After more than 30 years in the business, portfolio manager Andy Pilara knows who he is and has strong ideas about what works for him and his shareholders. For the RS Value Fund (RSVAX), formerly the RS Contrarian Value Fund, that means doing his homework and finding companies with market capitalizations in the $3 billion to $18 billion range that are selling below their market or intrinsic value and buying them. He’s a realist who is more than willing to accept abnormally high returns, such as the fund has enjoyed recently, when they occur, but who knows that such conditions don’t happen very often.
His approach to the investment market is an understated one and unlike many mutual fund managers, he doesn’t talk much about the upside when the market is booming. “We focus on losing less, not making more,” he likes to say. “That’s more than a trite statement, because we are not going to take the risks to maximize returns. We believe that if you lose less, the law of compounding will take care of you as far as long-term appreciation is concerned.”
In some market environments, like that of the last three or four years, Pilara’s aim of losing less can translate into making more. In 2004 the fund’s performance (29.31%) dramatically outpaced its style peers (18.2%), its benchmark indexes, and the S&P 500, and unlike many funds, it didn’t generate all its returns in the fourth quarter. S&P gives the fund a five-star rating and ranks it first among 296 mid-cap value funds for the one-year period ended December 31, 2004, sixth out of 222 for the three-year period, and 24th of 141 for the five years.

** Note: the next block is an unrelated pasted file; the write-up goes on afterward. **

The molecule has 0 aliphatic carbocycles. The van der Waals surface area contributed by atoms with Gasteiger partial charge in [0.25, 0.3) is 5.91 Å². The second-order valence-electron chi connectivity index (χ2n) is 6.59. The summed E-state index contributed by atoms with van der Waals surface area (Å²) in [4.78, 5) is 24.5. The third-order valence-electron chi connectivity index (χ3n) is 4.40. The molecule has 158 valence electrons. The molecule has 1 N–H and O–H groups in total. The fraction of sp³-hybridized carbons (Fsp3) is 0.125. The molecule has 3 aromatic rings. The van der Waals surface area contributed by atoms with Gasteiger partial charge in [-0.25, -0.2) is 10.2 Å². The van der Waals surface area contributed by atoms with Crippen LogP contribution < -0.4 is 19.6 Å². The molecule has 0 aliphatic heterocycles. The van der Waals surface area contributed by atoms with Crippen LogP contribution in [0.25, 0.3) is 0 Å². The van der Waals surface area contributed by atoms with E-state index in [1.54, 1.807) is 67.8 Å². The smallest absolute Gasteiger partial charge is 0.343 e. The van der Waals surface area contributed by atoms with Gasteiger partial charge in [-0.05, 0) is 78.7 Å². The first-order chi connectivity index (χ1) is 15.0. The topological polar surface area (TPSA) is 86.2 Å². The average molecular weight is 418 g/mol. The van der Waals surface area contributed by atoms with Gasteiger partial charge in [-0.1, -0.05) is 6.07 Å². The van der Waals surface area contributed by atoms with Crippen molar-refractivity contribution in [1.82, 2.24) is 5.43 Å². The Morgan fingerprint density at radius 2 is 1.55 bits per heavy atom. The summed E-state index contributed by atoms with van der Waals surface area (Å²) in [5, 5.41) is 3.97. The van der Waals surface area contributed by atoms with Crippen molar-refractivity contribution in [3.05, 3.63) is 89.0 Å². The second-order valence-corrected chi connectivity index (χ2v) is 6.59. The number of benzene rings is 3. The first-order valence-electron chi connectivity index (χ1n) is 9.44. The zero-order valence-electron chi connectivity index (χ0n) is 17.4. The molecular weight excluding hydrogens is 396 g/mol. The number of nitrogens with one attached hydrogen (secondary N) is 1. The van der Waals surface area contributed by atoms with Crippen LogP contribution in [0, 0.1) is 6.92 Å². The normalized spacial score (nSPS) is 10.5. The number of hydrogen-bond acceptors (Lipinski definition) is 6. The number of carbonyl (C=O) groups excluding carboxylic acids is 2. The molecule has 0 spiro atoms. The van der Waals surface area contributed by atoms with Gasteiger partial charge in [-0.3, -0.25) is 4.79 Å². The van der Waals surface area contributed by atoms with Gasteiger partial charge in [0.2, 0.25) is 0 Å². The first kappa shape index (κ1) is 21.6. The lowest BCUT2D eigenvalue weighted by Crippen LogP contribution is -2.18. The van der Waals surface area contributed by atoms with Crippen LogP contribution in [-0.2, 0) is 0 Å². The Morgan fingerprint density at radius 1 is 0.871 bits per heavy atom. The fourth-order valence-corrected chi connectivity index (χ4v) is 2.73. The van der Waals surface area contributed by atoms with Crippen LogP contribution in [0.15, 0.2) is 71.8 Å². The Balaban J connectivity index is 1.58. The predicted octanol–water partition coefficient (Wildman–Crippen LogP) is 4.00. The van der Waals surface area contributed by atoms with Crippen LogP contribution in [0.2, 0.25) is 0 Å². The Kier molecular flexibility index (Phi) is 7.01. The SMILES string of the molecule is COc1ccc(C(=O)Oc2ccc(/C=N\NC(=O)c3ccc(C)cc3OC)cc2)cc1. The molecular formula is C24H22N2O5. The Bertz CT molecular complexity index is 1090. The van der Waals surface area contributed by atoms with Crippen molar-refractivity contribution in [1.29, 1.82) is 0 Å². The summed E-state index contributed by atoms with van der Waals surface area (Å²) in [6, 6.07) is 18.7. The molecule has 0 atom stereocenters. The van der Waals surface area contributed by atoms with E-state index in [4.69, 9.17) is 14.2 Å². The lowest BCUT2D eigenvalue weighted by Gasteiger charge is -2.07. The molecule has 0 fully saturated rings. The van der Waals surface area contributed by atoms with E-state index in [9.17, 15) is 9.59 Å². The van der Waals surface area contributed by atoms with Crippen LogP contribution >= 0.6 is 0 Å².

Investors have certainly responded in a big way to the performance figures, leading to a dynamic infusion of new assets over the last two years. The fund had only $57 million at the end of 2002, but since then has grown more than tenfold and finished last year with $625 million in assets. According to S&P data, that puts it in the top 1% of all funds in growth of assets under management (see “The Big Growers” on page 66) over the last two years.
Although the huge capital inflow has given the fund a temporary excess of cash, Pilara has no intention of changing his style or methodology to conform to the expectations of investors who think that it’s possible to reap huge gains year after year. “I will not let shareholder expectations dictate what we do. I’m sure we have some investors who are chasing performance and that with the first sign of performance that is not number one in its category they will no longer own our fund.”
The last thing he seems to want is shareholders anticipating unrealistic returns. “Reasonable expectations in a normal market environment would be 10% to 12%. Sometimes we’ll do better and sometimes worse, but over the course of a five- to 10-year period, that’s the way you create shareholder value. We’re trying to optimize performance rather than shoot the lights out. Our performance in the last three years didn’t come because we hit a lot of home runs, it came because we didn’t strike out a lot. I think that baseball analogy is apt, because when you take those big risks, like what happened in technology, it takes you a long time to come back. The laws of compounding work really well when you don’t blow a hole in your portfolio.”